Abu Sayyaf demands P4B ransom for Samal kidnap victims

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A video surfaced online showing the four victims abducted at the Holiday Oceanview Samal Resort last September 21. They said their captors are demanding P1 billion ransom for each of them.

Metro Manila (CNN Philippines) — The Abu Sayyaf Group (ASG) is demanding a ransom of P4 billion for the four victims kidnapped on Samal Island last September 21.

Related: 3 foreigners, Filipina kidnapped on Samal Island

A video circulating online showed Canadians John Ridsdel and Robert Hall, Norwegian Kjartan Sekkingstad, and Filipina Marithes Flor with their captors in an unidentified area.

The three foreigners explained that they are being held captive by the ASG and that a ransom of P1 billion is being asked for each of them.

"My name is John Ridsel. I'm also being held hostage by the Abu Sayyaf Group. We're being ransomed for each for P1 billion. I appeal to the Canadian prime minister and the people of Canada please pay this ransom as soon as possible or our lives in great danger," Ridsel pleaded while a bolo was pointed at his neck.

"These people are serious and very treacherous. Take them seriously. Help us. Get us out of of here," Hall said next.

The Philippine National Police (PNP) on Wednesday (November 4), however, said that it was still authenticating the video, adding that it was doing its best to rescue the victims.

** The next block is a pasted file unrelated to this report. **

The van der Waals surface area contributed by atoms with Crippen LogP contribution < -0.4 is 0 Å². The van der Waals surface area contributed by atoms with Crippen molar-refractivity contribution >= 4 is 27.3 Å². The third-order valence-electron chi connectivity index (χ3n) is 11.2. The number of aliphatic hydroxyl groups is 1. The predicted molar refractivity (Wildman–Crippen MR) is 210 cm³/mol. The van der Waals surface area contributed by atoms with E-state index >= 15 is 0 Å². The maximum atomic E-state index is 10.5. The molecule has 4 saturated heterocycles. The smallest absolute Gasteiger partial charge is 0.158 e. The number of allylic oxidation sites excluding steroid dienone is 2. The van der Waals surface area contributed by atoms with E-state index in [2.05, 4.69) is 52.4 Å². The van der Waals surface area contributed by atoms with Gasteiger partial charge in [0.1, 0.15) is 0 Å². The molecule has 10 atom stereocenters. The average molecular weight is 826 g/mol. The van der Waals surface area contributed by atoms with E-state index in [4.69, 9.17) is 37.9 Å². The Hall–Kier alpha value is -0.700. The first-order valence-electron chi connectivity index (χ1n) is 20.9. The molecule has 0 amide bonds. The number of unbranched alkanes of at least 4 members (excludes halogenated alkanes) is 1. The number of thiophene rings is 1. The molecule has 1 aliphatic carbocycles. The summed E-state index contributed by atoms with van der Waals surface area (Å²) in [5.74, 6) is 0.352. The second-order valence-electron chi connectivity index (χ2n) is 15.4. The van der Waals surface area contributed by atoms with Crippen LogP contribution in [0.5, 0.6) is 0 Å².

Chief Supt. Wilben Mayor, PNP spokesman, also refused to confirm if the ASG was indeed behind the kidnapping. According to him, the victims' safety is a primordial concern and that rescue operations are ongoing.

When asked about the authenticity of the first video, which came out online last October, of the alleged Samal kidnap victims, Mayor said they got some information from it. But he did not give details.

Related: ISIS-aligned Filipino militants release video of hostages

"As much as possible, we don't want tactical or operational matters revealed to the public because of the sensitivity of the operation. Remember that lives are at stake here," he said.

No ransom policy

On Wednesday, Malacañan reiterated its "no ransom" policy. It added that there would be no need to verify the video as the government would not negotiate with terror groups anyway.

"The policy of the government doesn't change. We don't negotiate in instances like this. The tracking [and] search and rescue operations are still ongoing as we speak," Undersecretary Abigail Valte, deputy presidential spokesperson, said.

Mayor also said that the PNP adheres to the "no ransom" policy of the government.

CNN Philippines' Gerg Cahiles and Patricia de Leon contributed to this story.